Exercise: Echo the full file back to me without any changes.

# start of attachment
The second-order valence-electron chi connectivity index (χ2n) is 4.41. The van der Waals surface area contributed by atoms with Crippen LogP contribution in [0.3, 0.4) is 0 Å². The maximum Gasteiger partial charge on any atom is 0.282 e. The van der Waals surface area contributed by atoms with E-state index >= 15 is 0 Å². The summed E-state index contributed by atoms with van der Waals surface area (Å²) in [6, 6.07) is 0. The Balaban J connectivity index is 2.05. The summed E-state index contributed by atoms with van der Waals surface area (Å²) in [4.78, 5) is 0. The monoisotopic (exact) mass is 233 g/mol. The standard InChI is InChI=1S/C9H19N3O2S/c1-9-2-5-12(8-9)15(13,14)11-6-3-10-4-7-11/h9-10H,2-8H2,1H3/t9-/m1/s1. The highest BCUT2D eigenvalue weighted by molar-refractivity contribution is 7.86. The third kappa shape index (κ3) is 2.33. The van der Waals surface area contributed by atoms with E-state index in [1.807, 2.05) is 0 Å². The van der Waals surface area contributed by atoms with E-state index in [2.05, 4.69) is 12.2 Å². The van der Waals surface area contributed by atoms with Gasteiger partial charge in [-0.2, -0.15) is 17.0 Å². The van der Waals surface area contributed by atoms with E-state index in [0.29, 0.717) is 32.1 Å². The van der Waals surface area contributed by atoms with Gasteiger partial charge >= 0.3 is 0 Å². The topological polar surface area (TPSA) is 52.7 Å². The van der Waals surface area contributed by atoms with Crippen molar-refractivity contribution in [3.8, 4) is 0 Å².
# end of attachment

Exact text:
The second-order valence-electron chi connectivity index (χ2n) is 4.41. The van der Waals surface area contributed by atoms with Crippen LogP contribution in [0.3, 0.4) is 0 Å². The maximum Gasteiger partial charge on any atom is 0.282 e. The van der Waals surface area contributed by atoms with E-state index >= 15 is 0 Å². The summed E-state index contributed by atoms with van der Waals surface area (Å²) in [6, 6.07) is 0. The Balaban J connectivity index is 2.05. The summed E-state index contributed by atoms with van der Waals surface area (Å²) in [4.78, 5) is 0. The monoisotopic (exact) mass is 233 g/mol. The standard InChI is InChI=1S/C9H19N3O2S/c1-9-2-5-12(8-9)15(13,14)11-6-3-10-4-7-11/h9-10H,2-8H2,1H3/t9-/m1/s1. The highest BCUT2D eigenvalue weighted by molar-refractivity contribution is 7.86. The third kappa shape index (κ3) is 2.33. The van der Waals surface area contributed by atoms with E-state index in [1.807, 2.05) is 0 Å². The van der Waals surface area contributed by atoms with E-state index in [2.05, 4.69) is 12.2 Å². The van der Waals surface area contributed by atoms with Gasteiger partial charge in [-0.2, -0.15) is 17.0 Å². The van der Waals surface area contributed by atoms with E-state index in [0.29, 0.717) is 32.1 Å². The van der Waals surface area contributed by atoms with Gasteiger partial charge >= 0.3 is 0 Å². The topological polar surface area (TPSA) is 52.7 Å². The van der Waals surface area contributed by atoms with Crippen molar-refractivity contribution in [3.8, 4) is 0 Å².